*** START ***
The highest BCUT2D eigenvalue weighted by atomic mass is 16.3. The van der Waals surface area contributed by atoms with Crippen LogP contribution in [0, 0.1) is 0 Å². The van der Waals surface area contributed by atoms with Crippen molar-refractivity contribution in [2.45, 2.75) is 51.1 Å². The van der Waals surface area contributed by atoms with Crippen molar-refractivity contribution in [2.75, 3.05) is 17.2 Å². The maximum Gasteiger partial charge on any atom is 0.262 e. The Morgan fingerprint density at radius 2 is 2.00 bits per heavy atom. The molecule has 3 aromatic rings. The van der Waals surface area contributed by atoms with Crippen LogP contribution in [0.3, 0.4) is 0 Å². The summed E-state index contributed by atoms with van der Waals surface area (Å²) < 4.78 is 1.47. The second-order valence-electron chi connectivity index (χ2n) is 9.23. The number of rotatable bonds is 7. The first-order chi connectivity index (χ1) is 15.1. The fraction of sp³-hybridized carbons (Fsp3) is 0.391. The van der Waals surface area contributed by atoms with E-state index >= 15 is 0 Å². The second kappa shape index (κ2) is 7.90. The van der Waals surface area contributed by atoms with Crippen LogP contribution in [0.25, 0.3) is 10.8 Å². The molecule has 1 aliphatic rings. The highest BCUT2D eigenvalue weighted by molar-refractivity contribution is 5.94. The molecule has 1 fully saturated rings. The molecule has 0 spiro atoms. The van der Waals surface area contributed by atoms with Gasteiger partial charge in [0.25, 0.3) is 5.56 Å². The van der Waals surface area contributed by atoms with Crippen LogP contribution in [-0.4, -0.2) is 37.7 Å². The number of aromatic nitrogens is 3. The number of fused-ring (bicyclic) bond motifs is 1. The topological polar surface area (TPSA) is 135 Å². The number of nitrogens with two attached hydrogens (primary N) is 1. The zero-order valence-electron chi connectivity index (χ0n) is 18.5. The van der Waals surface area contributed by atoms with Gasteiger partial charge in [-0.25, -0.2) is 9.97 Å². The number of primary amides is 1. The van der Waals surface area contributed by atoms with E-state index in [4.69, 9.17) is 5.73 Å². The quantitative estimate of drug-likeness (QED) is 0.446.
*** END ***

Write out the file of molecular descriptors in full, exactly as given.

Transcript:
The highest BCUT2D eigenvalue weighted by atomic mass is 16.3. The van der Waals surface area contributed by atoms with Crippen LogP contribution in [0, 0.1) is 0 Å². The van der Waals surface area contributed by atoms with Crippen molar-refractivity contribution in [2.45, 2.75) is 51.1 Å². The van der Waals surface area contributed by atoms with Crippen molar-refractivity contribution in [2.75, 3.05) is 17.2 Å². The maximum Gasteiger partial charge on any atom is 0.262 e. The Morgan fingerprint density at radius 2 is 2.00 bits per heavy atom. The molecule has 3 aromatic rings. The van der Waals surface area contributed by atoms with Crippen LogP contribution in [0.3, 0.4) is 0 Å². The summed E-state index contributed by atoms with van der Waals surface area (Å²) < 4.78 is 1.47. The second-order valence-electron chi connectivity index (χ2n) is 9.23. The number of rotatable bonds is 7. The first-order chi connectivity index (χ1) is 15.1. The fraction of sp³-hybridized carbons (Fsp3) is 0.391. The van der Waals surface area contributed by atoms with E-state index >= 15 is 0 Å². The second kappa shape index (κ2) is 7.90. The van der Waals surface area contributed by atoms with Crippen LogP contribution in [0.25, 0.3) is 10.8 Å². The molecule has 1 aliphatic rings. The highest BCUT2D eigenvalue weighted by molar-refractivity contribution is 5.94. The molecule has 1 fully saturated rings. The molecule has 0 spiro atoms. The van der Waals surface area contributed by atoms with Gasteiger partial charge in [0.25, 0.3) is 5.56 Å². The van der Waals surface area contributed by atoms with Crippen LogP contribution in [-0.4, -0.2) is 37.7 Å². The number of aromatic nitrogens is 3. The number of fused-ring (bicyclic) bond motifs is 1. The topological polar surface area (TPSA) is 135 Å². The number of nitrogens with two attached hydrogens (primary N) is 1. The zero-order valence-electron chi connectivity index (χ0n) is 18.5. The van der Waals surface area contributed by atoms with Gasteiger partial charge in [-0.25, -0.2) is 9.97 Å². The number of primary amides is 1. The van der Waals surface area contributed by atoms with E-state index in [4.69, 9.17) is 5.73 Å². The quantitative estimate of drug-likeness (QED) is 0.446.